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Year : 2017  |  Volume : 21  |  Issue : 2  |  Page : 97-101  

Comparative evaluation of platelet count and antimicrobial efficacy of injectable platelet-rich fibrin with other platelet concentrates: An in vitro study

1 Department of Periodontics, MGV'S KBH Dental College and Hospital, Nashik, Maharashtra, India
2 Department of Microbiology, MGV'S KBH Dental College and Hospital, Nashik, Maharashtra, India

Date of Submission27-Aug-2017
Date of Acceptance01-Sep-2017
Date of Web Publication29-Dec-2017

Correspondence Address:
Prerna Ashok Karde
MGV'S KBH Dental College and Hospital, Panchavati, Nashik - 422 003, Maharashtra
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Source of Support: None, Conflict of Interest: None

DOI: 10.4103/jisp.jisp_201_17

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Background: Platelet concentrates are used in various medical procedures to promote soft- and hard-tissue regeneration. In recent times, their antimicrobial efficacy is also explored. However, various platelet concentrates have evolved which differ in the centrifugation protocols. One such recently introduced platelet concentrate is injectable platelet-rich fibrin (i-PRF) concentrate. Hence, the aim was to evaluate the antimicrobial property, and platelet count of i-PRF in comparison to other platelet concentrates, i.e., PRF, platelet-rich plasma (PRP), and control (whole blood). Materials and Methods: Blood samples were obtained from 10 chronic generalized marginal gingivitis patients. Platelet concentrates were prepared using standardized centrifugation protocol. Platelet count was evaluated by manual counting method using smear preparation of each sample. Subsequently, antimicrobial activity against oral bacteria was examined on blood agar using disc diffusion method to quantify the inhibitory effects. Results: Statistical significance was analyzed by one-way analysis of variance (ANOVA). P <0.05 was considered statistically significant. Mean zone of inhibition around i-PRF (P < 0.01) and PRF (P < 0.05) showed statistical significance. Although a distinct zone of inhibition was seen with PRP, it was not statistically significant (P > 0.05). i-PRF showed statistically significant difference (P < 0.001) in platelet count when compared to control. It was also significant when compared to PRP (P < 0.01), PRF (P < 0.001). Conclusion: i-PRF has maximum antimicrobial efficacy and higher platelet count in comparison to other platelet concentrates, thereby indicating to have a better regenerative potential then others.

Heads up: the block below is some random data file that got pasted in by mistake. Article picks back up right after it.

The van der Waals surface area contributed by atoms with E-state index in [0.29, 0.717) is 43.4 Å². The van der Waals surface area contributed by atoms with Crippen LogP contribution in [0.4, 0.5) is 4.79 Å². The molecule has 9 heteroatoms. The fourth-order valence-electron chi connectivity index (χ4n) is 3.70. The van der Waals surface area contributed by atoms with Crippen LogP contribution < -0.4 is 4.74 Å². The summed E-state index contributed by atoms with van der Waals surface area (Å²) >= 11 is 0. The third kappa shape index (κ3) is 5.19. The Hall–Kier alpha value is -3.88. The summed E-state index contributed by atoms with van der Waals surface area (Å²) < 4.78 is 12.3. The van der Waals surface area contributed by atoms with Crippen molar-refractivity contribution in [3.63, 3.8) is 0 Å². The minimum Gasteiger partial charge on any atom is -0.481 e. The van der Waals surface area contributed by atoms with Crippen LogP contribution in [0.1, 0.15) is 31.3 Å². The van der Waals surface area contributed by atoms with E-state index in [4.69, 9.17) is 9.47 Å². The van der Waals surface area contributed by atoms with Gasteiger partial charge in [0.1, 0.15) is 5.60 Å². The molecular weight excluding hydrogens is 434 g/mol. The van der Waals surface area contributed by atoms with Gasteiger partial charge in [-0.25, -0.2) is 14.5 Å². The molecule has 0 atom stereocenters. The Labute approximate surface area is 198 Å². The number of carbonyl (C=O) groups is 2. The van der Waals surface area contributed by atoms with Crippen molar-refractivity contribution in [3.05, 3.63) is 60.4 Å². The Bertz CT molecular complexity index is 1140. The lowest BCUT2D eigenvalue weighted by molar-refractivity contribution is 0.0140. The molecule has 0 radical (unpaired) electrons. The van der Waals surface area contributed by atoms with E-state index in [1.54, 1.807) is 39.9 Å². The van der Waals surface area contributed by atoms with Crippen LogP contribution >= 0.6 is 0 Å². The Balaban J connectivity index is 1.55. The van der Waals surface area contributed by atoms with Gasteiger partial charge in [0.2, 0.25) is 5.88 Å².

Keywords: Antimicrobial, periodontitis, platelet counts, platelet-rich plasma

How to cite this article:
Karde PA, Sethi KS, Mahale SA, Khedkar SU, Patil AG, Joshi CP. Comparative evaluation of platelet count and antimicrobial efficacy of injectable platelet-rich fibrin with other platelet concentrates: An in vitro study. J Indian Soc Periodontol 2017;21:97-101

How to cite this URL:
Karde PA, Sethi KS, Mahale SA, Khedkar SU, Patil AG, Joshi CP. Comparative evaluation of platelet count and antimicrobial efficacy of injectable platelet-rich fibrin with other platelet concentrates: An in vitro study. J Indian Soc Periodontol [serial online] 2017 [cited 2021 Jul 30];21:97-101. Available from:

   Introduction Top

Periodontitis is an inflammatory and a polymicrobial disease affecting, supporting structures around the teeth. It results in progressive attachment loss and bone loss. Hence, the periodontal therapy is aimed at regenerating the lost periodontal structures. In recent times, platelet concentrates have gained popularity in periodontal regenerative therapy owing to its autologous nature. The rationale behind its regenerative potential is the presence of various growth factors in the α–granules of platelets which are released at the local site on their activation. It thus promotes wound healing after surgical periodontal therapy. Besides this, they also impart anti-inflammatory properties, thereby reducing postoperative pain and swelling. In addition, few studies have also explored its antibacterial potential although its mechanism is controversial.[1],[2],[3]